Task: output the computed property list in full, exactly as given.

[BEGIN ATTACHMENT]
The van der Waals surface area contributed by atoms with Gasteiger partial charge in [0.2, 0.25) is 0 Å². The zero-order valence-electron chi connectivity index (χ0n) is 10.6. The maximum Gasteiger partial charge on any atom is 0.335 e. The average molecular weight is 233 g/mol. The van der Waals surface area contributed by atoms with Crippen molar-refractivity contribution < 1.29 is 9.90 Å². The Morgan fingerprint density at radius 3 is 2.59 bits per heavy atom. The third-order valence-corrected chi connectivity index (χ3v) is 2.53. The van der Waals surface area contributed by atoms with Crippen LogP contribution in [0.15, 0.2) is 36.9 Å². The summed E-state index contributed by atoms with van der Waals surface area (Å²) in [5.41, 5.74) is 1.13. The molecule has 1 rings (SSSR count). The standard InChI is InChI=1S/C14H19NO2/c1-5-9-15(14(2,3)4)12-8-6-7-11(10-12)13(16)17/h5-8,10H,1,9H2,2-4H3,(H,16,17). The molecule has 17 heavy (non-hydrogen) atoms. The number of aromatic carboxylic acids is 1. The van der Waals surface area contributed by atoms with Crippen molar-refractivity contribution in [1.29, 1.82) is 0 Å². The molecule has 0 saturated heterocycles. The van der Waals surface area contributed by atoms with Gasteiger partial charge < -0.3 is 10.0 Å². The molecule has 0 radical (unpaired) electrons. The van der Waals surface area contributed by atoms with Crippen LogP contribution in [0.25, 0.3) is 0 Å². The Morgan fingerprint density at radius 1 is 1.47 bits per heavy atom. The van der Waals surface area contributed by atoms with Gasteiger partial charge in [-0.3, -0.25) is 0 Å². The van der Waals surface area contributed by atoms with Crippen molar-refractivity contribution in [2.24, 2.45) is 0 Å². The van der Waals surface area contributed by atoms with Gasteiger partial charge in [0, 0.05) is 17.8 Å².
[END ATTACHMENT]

The van der Waals surface area contributed by atoms with Gasteiger partial charge in [0.2, 0.25) is 0 Å². The zero-order valence-electron chi connectivity index (χ0n) is 10.6. The maximum Gasteiger partial charge on any atom is 0.335 e. The average molecular weight is 233 g/mol. The van der Waals surface area contributed by atoms with Crippen molar-refractivity contribution < 1.29 is 9.90 Å². The Morgan fingerprint density at radius 3 is 2.59 bits per heavy atom. The third-order valence-corrected chi connectivity index (χ3v) is 2.53. The van der Waals surface area contributed by atoms with Crippen LogP contribution in [0.15, 0.2) is 36.9 Å². The summed E-state index contributed by atoms with van der Waals surface area (Å²) in [5.41, 5.74) is 1.13. The molecule has 1 rings (SSSR count). The standard InChI is InChI=1S/C14H19NO2/c1-5-9-15(14(2,3)4)12-8-6-7-11(10-12)13(16)17/h5-8,10H,1,9H2,2-4H3,(H,16,17). The molecule has 17 heavy (non-hydrogen) atoms. The number of aromatic carboxylic acids is 1. The van der Waals surface area contributed by atoms with Crippen molar-refractivity contribution in [1.29, 1.82) is 0 Å². The molecule has 0 saturated heterocycles. The van der Waals surface area contributed by atoms with Gasteiger partial charge < -0.3 is 10.0 Å². The molecule has 0 radical (unpaired) electrons. The van der Waals surface area contributed by atoms with Crippen LogP contribution in [0.25, 0.3) is 0 Å². The Morgan fingerprint density at radius 1 is 1.47 bits per heavy atom. The van der Waals surface area contributed by atoms with Gasteiger partial charge in [-0.3, -0.25) is 0 Å². The van der Waals surface area contributed by atoms with Crippen molar-refractivity contribution in [2.24, 2.45) is 0 Å². The van der Waals surface area contributed by atoms with Gasteiger partial charge in [0, 0.05) is 17.8 Å².